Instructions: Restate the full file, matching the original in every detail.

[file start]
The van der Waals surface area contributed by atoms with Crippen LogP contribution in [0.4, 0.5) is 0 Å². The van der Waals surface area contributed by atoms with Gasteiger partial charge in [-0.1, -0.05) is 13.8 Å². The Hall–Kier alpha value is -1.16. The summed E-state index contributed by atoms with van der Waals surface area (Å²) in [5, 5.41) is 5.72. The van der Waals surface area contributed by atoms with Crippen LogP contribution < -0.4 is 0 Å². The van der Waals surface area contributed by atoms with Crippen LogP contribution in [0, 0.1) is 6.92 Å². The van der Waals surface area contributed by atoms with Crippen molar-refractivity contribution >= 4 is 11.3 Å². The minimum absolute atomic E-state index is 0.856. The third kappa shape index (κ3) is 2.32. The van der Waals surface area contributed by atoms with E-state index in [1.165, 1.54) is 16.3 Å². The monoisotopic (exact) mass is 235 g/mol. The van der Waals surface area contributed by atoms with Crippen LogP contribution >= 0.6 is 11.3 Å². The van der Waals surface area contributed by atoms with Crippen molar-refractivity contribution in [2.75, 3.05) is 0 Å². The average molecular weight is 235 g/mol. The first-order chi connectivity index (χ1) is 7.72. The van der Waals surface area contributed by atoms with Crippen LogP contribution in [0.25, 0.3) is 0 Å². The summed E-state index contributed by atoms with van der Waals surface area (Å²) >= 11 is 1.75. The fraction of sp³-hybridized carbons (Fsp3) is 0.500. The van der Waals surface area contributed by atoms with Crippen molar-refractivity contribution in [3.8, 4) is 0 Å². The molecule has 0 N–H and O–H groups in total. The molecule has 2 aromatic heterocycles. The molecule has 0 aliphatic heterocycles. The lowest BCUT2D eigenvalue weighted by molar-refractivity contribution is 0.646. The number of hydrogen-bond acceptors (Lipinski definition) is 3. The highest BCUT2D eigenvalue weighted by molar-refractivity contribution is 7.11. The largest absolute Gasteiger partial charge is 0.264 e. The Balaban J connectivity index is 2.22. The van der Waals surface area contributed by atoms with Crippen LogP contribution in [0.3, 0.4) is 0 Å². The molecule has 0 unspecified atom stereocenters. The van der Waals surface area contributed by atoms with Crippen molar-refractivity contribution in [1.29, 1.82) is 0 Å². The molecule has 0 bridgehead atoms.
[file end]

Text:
The van der Waals surface area contributed by atoms with Crippen LogP contribution in [0.4, 0.5) is 0 Å². The van der Waals surface area contributed by atoms with Gasteiger partial charge in [-0.1, -0.05) is 13.8 Å². The Hall–Kier alpha value is -1.16. The summed E-state index contributed by atoms with van der Waals surface area (Å²) in [5, 5.41) is 5.72. The van der Waals surface area contributed by atoms with Crippen LogP contribution < -0.4 is 0 Å². The van der Waals surface area contributed by atoms with Crippen LogP contribution in [0, 0.1) is 6.92 Å². The van der Waals surface area contributed by atoms with Crippen molar-refractivity contribution >= 4 is 11.3 Å². The minimum absolute atomic E-state index is 0.856. The third kappa shape index (κ3) is 2.32. The van der Waals surface area contributed by atoms with E-state index in [1.165, 1.54) is 16.3 Å². The monoisotopic (exact) mass is 235 g/mol. The van der Waals surface area contributed by atoms with Crippen LogP contribution >= 0.6 is 11.3 Å². The van der Waals surface area contributed by atoms with Crippen molar-refractivity contribution in [2.75, 3.05) is 0 Å². The average molecular weight is 235 g/mol. The first-order chi connectivity index (χ1) is 7.72. The van der Waals surface area contributed by atoms with Crippen LogP contribution in [0.25, 0.3) is 0 Å². The summed E-state index contributed by atoms with van der Waals surface area (Å²) >= 11 is 1.75. The fraction of sp³-hybridized carbons (Fsp3) is 0.500. The van der Waals surface area contributed by atoms with Crippen molar-refractivity contribution in [3.8, 4) is 0 Å². The molecule has 0 N–H and O–H groups in total. The molecule has 2 aromatic heterocycles. The molecule has 0 aliphatic heterocycles. The lowest BCUT2D eigenvalue weighted by molar-refractivity contribution is 0.646. The number of hydrogen-bond acceptors (Lipinski definition) is 3. The highest BCUT2D eigenvalue weighted by molar-refractivity contribution is 7.11. The largest absolute Gasteiger partial charge is 0.264 e. The Balaban J connectivity index is 2.22. The van der Waals surface area contributed by atoms with Crippen LogP contribution in [0.3, 0.4) is 0 Å². The molecule has 0 unspecified atom stereocenters. The van der Waals surface area contributed by atoms with Crippen molar-refractivity contribution in [1.29, 1.82) is 0 Å². The molecule has 0 bridgehead atoms.